An adult gender medicine clinic in Duke’s Division of Endocrinology, Metabolism, and Nutrition and Department of Family Medicine and Community Health enters its third year of operation in 2020, with a growing patient base and an expanded, multidisciplinary focus on gender-affirming services for transgender adults.
The first of its kind based in a North Carolina academic medical center, the clinic began operations on limited basis in 2018 to assess demand while developing an integrated approach to gender medicine.
Clinic co-directors Carly E. Kelley, MD, MPH (Endocrinology) and Tiffany Covas, MD, MPH (Family Medicine) say staff training creates a welcoming environment that reassures patients who have experienced uncomfortable medical encounters. About one-third of patients report having had previous negative clinical experiences.
“Many of our patients express concerns about empathy and understanding because many providers are not trained in care for transgender patients, or they may not understand the language that these patients embrace,” Kelley says. “We emphasize patient-centered care and decision-making.”
The choice of pronouns in gender care, Kelley says, is an important aspect of welcoming patients. “Being addressed in the right way is a form of respect, and it contributes to a more welcoming environment,” she adds.
As the number of patients has increased, specialty consults for gender-affirming services have expanded throughout the Duke medical community to include dermatology, urology, plastic surgery, mental health, reproductive endocrinology, voice therapy, infectious disease, OB/GYN, physical therapy. “We organize regular conferences and discuss our patients in a collaborative setting to plan for their care,” Kelley says.“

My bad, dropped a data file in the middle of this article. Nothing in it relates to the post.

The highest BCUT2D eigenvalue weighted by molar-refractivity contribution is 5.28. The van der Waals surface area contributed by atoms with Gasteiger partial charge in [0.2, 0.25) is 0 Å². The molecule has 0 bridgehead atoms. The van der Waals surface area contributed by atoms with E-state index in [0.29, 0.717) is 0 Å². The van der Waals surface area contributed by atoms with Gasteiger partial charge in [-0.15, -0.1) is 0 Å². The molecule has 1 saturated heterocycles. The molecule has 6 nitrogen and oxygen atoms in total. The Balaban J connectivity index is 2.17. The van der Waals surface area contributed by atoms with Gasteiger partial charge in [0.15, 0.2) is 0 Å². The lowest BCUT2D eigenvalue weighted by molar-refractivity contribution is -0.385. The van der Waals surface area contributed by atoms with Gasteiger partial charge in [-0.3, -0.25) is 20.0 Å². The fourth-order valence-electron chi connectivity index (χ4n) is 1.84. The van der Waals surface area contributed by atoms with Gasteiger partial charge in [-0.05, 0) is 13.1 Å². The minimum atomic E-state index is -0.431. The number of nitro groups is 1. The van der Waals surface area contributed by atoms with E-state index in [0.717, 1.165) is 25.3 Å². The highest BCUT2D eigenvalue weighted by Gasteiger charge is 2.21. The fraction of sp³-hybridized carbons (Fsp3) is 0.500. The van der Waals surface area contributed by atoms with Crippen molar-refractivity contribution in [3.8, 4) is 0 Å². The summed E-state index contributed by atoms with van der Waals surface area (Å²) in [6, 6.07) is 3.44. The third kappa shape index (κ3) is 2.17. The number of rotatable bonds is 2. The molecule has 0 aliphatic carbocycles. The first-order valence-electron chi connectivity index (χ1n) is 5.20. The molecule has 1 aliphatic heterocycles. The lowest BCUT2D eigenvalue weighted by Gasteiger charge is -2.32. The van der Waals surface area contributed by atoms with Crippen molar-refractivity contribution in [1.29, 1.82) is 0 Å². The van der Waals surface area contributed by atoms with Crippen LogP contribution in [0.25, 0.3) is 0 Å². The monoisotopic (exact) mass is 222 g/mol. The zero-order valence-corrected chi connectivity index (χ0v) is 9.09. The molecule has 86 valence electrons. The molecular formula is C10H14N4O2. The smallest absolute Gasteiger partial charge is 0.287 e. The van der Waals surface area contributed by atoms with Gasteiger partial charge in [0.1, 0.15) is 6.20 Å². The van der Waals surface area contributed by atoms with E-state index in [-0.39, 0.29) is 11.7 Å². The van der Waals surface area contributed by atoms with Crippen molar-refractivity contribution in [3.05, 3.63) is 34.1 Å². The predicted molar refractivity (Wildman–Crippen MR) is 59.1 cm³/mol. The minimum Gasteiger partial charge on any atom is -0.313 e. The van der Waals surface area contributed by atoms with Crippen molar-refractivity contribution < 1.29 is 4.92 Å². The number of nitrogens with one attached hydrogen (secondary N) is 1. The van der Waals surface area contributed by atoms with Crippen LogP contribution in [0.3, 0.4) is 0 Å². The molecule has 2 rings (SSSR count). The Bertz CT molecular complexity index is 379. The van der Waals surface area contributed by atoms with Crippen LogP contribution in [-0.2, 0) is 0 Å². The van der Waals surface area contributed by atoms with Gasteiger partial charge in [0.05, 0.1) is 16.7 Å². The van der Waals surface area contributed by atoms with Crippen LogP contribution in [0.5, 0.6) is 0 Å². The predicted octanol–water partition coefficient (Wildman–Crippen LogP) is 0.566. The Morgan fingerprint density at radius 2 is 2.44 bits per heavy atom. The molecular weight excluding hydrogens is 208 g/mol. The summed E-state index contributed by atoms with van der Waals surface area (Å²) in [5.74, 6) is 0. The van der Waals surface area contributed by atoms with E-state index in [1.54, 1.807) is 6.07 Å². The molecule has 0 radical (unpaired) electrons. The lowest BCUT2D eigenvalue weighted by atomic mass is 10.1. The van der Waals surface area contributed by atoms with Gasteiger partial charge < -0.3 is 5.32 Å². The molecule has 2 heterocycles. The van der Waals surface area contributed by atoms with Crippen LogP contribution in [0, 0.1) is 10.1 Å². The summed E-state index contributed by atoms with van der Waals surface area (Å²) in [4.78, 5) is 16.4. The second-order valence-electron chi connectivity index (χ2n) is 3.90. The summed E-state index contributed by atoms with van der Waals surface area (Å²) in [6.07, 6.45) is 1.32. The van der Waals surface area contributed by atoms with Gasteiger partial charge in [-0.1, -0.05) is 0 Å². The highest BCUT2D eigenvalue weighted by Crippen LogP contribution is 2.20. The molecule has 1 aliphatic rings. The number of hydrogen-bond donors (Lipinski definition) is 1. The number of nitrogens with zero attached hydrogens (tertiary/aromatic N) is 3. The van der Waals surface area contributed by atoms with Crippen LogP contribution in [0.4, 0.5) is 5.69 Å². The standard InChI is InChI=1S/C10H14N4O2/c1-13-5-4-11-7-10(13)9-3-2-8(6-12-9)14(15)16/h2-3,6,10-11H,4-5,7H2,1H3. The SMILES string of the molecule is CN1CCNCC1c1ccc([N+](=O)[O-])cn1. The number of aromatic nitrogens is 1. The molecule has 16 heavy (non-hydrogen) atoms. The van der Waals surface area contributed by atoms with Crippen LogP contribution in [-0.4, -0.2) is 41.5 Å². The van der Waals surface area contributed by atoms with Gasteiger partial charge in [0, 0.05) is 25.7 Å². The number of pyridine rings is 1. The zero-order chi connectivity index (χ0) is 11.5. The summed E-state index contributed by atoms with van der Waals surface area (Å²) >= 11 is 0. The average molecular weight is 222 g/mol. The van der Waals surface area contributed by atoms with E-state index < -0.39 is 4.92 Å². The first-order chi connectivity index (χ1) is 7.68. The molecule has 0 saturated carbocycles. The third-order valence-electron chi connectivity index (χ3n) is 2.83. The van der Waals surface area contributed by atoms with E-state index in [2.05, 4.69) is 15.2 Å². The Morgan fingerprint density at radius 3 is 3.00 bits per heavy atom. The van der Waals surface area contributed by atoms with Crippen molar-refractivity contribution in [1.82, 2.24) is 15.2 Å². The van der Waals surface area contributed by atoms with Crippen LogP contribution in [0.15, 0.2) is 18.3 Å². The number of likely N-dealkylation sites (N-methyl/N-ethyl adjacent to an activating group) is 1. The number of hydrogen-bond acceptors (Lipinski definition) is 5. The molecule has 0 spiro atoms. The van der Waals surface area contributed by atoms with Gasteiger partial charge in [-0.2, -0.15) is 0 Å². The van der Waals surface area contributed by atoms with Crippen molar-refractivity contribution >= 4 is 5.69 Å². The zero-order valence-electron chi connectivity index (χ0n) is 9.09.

Patients benefit from providers with varied training and perspectives
The varied backgrounds of the providers benefit patients, Covas says. “We each come to the process with a different lens. Each patient is unique; each patient is different. Some benefit from a primary care doctor initially. Others may prefer an endocrinologist. The fact that our clinic offers multiple services within the scope of care reassures patients."
Transgender care has been provided for adults by endocrinology and other Duke specialties, but the adult gender clinic offers more focused and comprehensive services. While the collaborating specialties are not located in the same clinic, appointments are coordinated for patient convenience.
Kelley and Covas work to expand patient services by offering consultations. They also invite medical residents and fellows to complete rotations in the clinic. Kelley also plans to launch gender research projects in the future. “We want to establish a fully integrated program with well-organized gender care while demonstrating advanced knowledge in the field,” she says.
The clinic will coordinate research and health outreach efforts with the Duke Sexual and Gender Minority Health Program, which was launched in February 2020 to help the university and medical center become a leader in research, patient care, education and policy for sexual and gender minority health in the southern United States.
“We want to make sure that we find the gender-affirming services that our patients need,” Kelley says. “If we can’t provide it within the Duke campus, we will identify experts in those areas and help make initial contacts.”